Union Canal: Rescue operation saves over 11,000 fish following breach near Muiravonside

More than 11,000 fish displaced by the breach in the Union Canal have been rescued.

By Fiona Dobie
Sunday, 23rd August 2020, 7:30 am
The fish were displaced by the breach in the canal which happened in the early hours of Wednesday, August 12.  (Pic: Scottish Canals)
The fish were displaced by the breach in the canal which happened in the early hours of Wednesday, August 12. (Pic: Scottish Canals)

As part of initial works following the breach near the A801 between Polmont and Muiravonside, a massive fish rescue operation has been carried out, saving fish that were displaced in pools of water downstream of the breach.

In less than a week, Scottish Canals and the Forth Rivers Trust have rescued over 11,000 fish, including pike, perch, roach, eel, three spined stickleback and brown trout.

They have been transferred from the pools of water back to the canal.

It was confirmed on Friday that the fish rescue operation is now complete.

Gus Brindle, from the Scottish Federation of Course Angling, said: “Thank you for the efforts of all concerned in the fish rescue and wider mitigation’s after this unprecedented incident.

"The SFCA would like to particularly thank the Forth Rivers Trust for the great lengths that they have gone to in order to conduct this rescue and for providing the SFCA with regular updates and details of the fish rescued.

"As someone with an HND in Fishery Management and with experience of Seine netting and electro fishing I am fully aware of the scale and complexity of this task.”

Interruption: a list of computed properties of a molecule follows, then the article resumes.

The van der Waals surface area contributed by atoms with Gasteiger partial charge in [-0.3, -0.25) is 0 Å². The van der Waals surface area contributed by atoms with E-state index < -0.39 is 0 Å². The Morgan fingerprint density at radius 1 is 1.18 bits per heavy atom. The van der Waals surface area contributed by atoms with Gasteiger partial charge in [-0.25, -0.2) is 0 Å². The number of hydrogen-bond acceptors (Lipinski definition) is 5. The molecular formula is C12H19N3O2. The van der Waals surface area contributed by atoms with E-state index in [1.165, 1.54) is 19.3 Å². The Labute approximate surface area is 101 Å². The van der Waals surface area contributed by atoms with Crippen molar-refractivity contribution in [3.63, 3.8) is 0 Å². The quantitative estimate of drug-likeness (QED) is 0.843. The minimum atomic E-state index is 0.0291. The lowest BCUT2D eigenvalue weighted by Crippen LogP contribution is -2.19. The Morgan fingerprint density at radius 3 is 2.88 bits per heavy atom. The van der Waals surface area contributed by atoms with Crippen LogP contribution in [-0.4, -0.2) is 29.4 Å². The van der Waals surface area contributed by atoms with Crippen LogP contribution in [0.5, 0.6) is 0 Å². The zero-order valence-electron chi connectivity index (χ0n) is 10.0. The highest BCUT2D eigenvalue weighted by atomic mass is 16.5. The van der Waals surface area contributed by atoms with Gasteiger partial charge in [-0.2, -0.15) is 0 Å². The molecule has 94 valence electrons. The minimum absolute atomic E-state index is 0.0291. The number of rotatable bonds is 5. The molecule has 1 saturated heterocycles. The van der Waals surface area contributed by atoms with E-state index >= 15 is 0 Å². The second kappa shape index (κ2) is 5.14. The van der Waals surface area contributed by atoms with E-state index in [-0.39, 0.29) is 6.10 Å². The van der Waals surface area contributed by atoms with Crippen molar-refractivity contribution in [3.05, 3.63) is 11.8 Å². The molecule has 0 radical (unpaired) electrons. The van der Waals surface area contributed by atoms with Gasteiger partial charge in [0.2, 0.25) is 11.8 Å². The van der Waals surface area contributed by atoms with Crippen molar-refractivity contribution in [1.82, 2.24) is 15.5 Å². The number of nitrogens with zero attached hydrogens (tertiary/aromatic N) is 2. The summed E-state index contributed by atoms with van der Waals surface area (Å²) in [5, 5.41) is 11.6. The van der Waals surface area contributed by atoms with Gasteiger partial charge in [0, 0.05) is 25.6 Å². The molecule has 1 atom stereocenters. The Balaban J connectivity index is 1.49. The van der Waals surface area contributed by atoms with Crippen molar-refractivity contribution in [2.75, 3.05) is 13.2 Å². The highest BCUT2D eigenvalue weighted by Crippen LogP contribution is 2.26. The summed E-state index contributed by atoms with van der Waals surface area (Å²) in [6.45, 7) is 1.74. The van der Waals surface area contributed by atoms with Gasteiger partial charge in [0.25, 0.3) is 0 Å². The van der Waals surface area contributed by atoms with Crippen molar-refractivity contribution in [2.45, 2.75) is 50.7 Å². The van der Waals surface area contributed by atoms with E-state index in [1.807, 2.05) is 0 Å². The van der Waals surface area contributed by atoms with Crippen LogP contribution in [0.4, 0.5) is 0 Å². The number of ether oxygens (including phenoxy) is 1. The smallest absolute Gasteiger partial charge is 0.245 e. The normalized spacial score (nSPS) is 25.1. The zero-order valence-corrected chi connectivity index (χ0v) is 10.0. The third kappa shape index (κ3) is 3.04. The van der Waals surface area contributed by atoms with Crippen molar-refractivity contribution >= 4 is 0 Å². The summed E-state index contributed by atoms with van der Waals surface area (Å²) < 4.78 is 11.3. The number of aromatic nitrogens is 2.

The SFCA will be monitoring the areas where the rescued fish have been released and would urge any users of the towpaths in the area to report sightings of any fish in distress to either Gus Brindle on 07812 241816 or by email at [email protected] or to Scottish Canals.

Any further mitigations to the stocking density in the canals will be considered in consultation with Scottish Canals once the physical and environmental restoration works are complete.

The SFCA would like to remind members of the public that the movement of fish between waters in Scotland is illegal without written consent from Scottish Government and risks the transmission of Invasive Non-native Species and disease to the canal.

An updated diversion route for users of the canal has also been put in place this week.

The new route will add less than 10 minutes to the journey and will keep people within the immediate area.

Signposts and other materials can be found along the route, which sees people leave the towpath at Station Road in Brightons and rejoin at Almond Road near Whitecross.

A boat lift operation has also started to ensure boaters are able to reach their destination with minimal disruption.

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